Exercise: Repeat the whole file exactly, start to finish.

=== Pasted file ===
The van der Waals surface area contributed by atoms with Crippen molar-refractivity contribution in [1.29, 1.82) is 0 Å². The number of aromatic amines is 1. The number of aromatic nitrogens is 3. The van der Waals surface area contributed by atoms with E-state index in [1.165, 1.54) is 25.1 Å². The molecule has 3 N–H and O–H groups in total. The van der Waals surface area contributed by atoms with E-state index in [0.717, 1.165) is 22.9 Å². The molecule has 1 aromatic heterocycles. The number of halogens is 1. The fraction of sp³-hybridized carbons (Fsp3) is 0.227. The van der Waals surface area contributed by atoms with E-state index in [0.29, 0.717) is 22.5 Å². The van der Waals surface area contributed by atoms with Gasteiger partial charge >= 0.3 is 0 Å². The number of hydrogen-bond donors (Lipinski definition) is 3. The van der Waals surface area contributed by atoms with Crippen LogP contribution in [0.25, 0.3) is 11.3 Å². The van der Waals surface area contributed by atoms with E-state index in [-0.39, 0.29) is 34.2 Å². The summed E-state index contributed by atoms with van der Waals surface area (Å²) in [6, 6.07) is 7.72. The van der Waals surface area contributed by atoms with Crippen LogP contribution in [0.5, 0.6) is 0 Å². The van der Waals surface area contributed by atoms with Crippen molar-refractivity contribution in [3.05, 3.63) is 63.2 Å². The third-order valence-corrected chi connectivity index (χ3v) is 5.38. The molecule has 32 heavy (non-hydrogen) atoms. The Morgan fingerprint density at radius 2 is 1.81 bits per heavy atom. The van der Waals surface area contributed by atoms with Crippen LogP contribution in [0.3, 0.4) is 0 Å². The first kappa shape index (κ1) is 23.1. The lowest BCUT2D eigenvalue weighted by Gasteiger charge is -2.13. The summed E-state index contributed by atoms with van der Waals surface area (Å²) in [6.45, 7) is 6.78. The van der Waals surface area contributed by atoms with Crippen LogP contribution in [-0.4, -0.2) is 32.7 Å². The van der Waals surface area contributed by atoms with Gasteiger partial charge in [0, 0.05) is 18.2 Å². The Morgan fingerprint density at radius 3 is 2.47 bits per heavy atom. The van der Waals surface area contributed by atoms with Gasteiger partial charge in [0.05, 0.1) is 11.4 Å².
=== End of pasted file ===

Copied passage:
The van der Waals surface area contributed by atoms with Crippen molar-refractivity contribution in [1.29, 1.82) is 0 Å². The number of aromatic amines is 1. The number of aromatic nitrogens is 3. The van der Waals surface area contributed by atoms with E-state index in [1.165, 1.54) is 25.1 Å². The molecule has 3 N–H and O–H groups in total. The van der Waals surface area contributed by atoms with E-state index in [0.717, 1.165) is 22.9 Å². The molecule has 1 aromatic heterocycles. The number of halogens is 1. The fraction of sp³-hybridized carbons (Fsp3) is 0.227. The van der Waals surface area contributed by atoms with E-state index in [0.29, 0.717) is 22.5 Å². The van der Waals surface area contributed by atoms with Gasteiger partial charge >= 0.3 is 0 Å². The number of hydrogen-bond donors (Lipinski definition) is 3. The van der Waals surface area contributed by atoms with Crippen LogP contribution in [0.25, 0.3) is 11.3 Å². The van der Waals surface area contributed by atoms with E-state index in [-0.39, 0.29) is 34.2 Å². The summed E-state index contributed by atoms with van der Waals surface area (Å²) in [6, 6.07) is 7.72. The van der Waals surface area contributed by atoms with Crippen LogP contribution in [0.5, 0.6) is 0 Å². The van der Waals surface area contributed by atoms with Crippen molar-refractivity contribution in [3.05, 3.63) is 63.2 Å². The third-order valence-corrected chi connectivity index (χ3v) is 5.38. The molecule has 32 heavy (non-hydrogen) atoms. The Morgan fingerprint density at radius 2 is 1.81 bits per heavy atom. The van der Waals surface area contributed by atoms with Crippen LogP contribution in [0.3, 0.4) is 0 Å². The first kappa shape index (κ1) is 23.1. The lowest BCUT2D eigenvalue weighted by Gasteiger charge is -2.13. The summed E-state index contributed by atoms with van der Waals surface area (Å²) in [6.45, 7) is 6.78. The van der Waals surface area contributed by atoms with Crippen LogP contribution in [-0.4, -0.2) is 32.7 Å². The van der Waals surface area contributed by atoms with Gasteiger partial charge in [0, 0.05) is 18.2 Å². The Morgan fingerprint density at radius 3 is 2.47 bits per heavy atom. The van der Waals surface area contributed by atoms with Gasteiger partial charge in [0.05, 0.1) is 11.4 Å².